The impact of the Mineral Petroleum Resources Royalty Act No. 28
of 2008 ("Royalty Act") on coal mining companies in South
Africa has been subject to substantial debate (and legislative
amendment) since the Royalty Act came into effect.
Based on the legislation in its current form, the Royalty Act is
generally applied in the coal industry as follows:
Where coal with a calorific value ("CV") below
19MJ/kj is extracted and sold, the taxpayer must determine gross
sales for royalty purposes as though he did sell coal with a CV of
19MJ/kj, i.e. for royalty purposes, the taxpayer is subject to the
royalty on a 'deemed' gross sales amount, which must be
determined with reference to the amount he would have received, had
he in fact transferred coal with a CV of 19MJ/kj;
Where coal with a CV is above 19MJ/kj is extracted (for
example, say the CV at extraction is 22MJ/kj), and thereafter
beneficiated and sold or exported with a CV of 25MJ/kj, the general
view in the market in light of the purpose of the Royalty Act, is
to determine gross sales with reference to the CV at extraction
(i.e. gross sales is determined with reference to the amount that a
taxpayer would have received, had it transferred its coal at Run of
Mine ("ROM")). This ensures that the purpose of the
Royalty Act is met with regard to compensation for the use of South
African minerals, and the taxpayer is not penalised (in the form of
additional royalty tax) by beneficiating the coal, and thus
increasing its value for purposes of sale. This approach was
certainly confirmed by the Explanatory Memorandum issued at the
time of issuing the Royalty Act.
It is anticipated that the proposed amendments to the Royalty
Act in the recently released Taxation Laws Amendment Bill No. 39 of
2013 ("TLAB") will have a significant impact on the
methodology (as set out above) which has been generally utilised by
coal mining companies to determine their royalty liability since
introduction of the Royalty Act.
In essence, the proposed amendments, once enacted will have the
following impact where coal is transferred on or after 1 March
The position where coal is transferred with a CV below 19MJ/kj
will remain the same – i.e. a taxpayer must determine a
'deemed' gross sales amount, determined with reference to
the amount he would have received, had he in fact transferred coal
with a CV of 19MJ/kj;
Importantly, where coal is transferred anywhere within the new
range of the specified condition for coal (which can be anywhere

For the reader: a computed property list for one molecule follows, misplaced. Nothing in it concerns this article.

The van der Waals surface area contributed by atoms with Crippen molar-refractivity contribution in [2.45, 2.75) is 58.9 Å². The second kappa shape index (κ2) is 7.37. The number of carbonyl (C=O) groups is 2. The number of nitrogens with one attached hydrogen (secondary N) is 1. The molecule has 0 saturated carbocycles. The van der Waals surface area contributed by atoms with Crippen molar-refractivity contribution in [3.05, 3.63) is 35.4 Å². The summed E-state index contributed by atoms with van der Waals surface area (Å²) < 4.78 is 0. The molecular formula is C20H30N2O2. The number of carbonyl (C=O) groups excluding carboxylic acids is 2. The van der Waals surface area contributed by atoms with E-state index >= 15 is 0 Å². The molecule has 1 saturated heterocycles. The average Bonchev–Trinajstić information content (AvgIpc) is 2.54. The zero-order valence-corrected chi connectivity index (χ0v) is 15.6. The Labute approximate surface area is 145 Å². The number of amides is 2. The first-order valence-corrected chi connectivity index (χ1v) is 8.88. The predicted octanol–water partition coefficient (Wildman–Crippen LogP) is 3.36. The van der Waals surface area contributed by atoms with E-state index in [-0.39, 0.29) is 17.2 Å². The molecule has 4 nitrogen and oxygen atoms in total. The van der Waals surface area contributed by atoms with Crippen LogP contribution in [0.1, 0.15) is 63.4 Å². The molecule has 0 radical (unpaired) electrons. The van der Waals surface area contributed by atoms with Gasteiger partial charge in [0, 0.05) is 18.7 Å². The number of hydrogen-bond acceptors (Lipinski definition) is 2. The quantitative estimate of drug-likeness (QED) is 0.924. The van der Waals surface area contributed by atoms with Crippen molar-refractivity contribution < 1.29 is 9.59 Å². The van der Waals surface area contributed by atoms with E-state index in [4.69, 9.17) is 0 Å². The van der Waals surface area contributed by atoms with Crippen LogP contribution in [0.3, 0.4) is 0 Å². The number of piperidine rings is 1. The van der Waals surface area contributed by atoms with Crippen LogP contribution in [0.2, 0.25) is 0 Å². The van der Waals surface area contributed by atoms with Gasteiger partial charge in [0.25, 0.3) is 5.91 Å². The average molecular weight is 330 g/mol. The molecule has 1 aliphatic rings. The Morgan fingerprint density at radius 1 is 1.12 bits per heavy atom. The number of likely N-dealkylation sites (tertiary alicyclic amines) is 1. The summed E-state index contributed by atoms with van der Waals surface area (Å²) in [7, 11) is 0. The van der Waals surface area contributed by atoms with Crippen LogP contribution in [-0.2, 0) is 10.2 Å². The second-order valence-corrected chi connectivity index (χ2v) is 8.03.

from 19MJ/kj to 27MJ/kj), gross sales must be determined with
reference to the value received on transfer; and
Where coal is transferred above the maximum range of condition
specified (i.e. above 27MJ/kj), gross sales must be determined
utilising a 'deemed' gross sales amount, determined with
reference to the amount he would have received, had he in fact
transferred coal with a CV of 27MJ/kj.
The proposed amendments are far reaching, and appear to
contradict the purpose of the Royalty Act, as indicated in the
Explanatory Memorandum of the Royalty Bill, which was prepared
prior to introduction of the Royalty Act. Based on the Explanatory
Memorandum on the TLAB, the proposed amendments have been
introduced due to "... significant underpayments of
The question one has to ask is whether the calculation
methodology, which is currently being applied by players in the
coal industry has not resulted in 'a significant underpayment
of mineral royalties', but rather the correct interpretation
and application of the Royalty Act, in light of the purpose of the
legislation and what it seeks to achieve. As such, the question
that remains is whether the rationale for implementing the above
proposed amendments relates to SARS' inherent view that most
taxpayers seek to avoid the payment of taxes, as well as SARS'
budgetary targets relating to revenue collection.
This is a fundamental policy change and may ultimately impact a
broader range of commodities.
The content of this article is intended to provide a general
guide to the subject matter. Specialist advice should be sought
about your specific circumstances.
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